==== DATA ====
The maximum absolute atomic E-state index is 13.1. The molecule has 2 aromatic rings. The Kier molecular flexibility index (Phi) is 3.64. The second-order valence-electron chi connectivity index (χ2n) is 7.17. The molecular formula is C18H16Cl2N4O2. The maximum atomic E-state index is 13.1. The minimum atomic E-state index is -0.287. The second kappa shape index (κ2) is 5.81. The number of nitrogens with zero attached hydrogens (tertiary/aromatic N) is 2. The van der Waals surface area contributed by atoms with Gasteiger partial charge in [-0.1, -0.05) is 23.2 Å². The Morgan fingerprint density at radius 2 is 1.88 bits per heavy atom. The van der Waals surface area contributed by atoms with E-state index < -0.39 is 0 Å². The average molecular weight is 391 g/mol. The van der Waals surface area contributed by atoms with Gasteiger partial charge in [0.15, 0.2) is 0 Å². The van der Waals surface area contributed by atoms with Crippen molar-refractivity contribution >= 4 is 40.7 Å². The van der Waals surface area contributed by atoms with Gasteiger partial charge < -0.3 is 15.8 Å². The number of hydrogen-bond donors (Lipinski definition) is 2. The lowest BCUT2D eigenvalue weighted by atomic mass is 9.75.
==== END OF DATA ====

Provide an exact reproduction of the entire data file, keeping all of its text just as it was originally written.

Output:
The maximum absolute atomic E-state index is 13.1. The molecule has 2 aromatic rings. The Kier molecular flexibility index (Phi) is 3.64. The second-order valence-electron chi connectivity index (χ2n) is 7.17. The molecular formula is C18H16Cl2N4O2. The maximum atomic E-state index is 13.1. The minimum atomic E-state index is -0.287. The second kappa shape index (κ2) is 5.81. The number of nitrogens with zero attached hydrogens (tertiary/aromatic N) is 2. The van der Waals surface area contributed by atoms with Gasteiger partial charge in [-0.1, -0.05) is 23.2 Å². The Morgan fingerprint density at radius 2 is 1.88 bits per heavy atom. The van der Waals surface area contributed by atoms with E-state index < -0.39 is 0 Å². The average molecular weight is 391 g/mol. The van der Waals surface area contributed by atoms with Gasteiger partial charge in [0.15, 0.2) is 0 Å². The van der Waals surface area contributed by atoms with Crippen molar-refractivity contribution >= 4 is 40.7 Å². The van der Waals surface area contributed by atoms with Gasteiger partial charge < -0.3 is 15.8 Å². The number of hydrogen-bond donors (Lipinski definition) is 2. The lowest BCUT2D eigenvalue weighted by atomic mass is 9.75.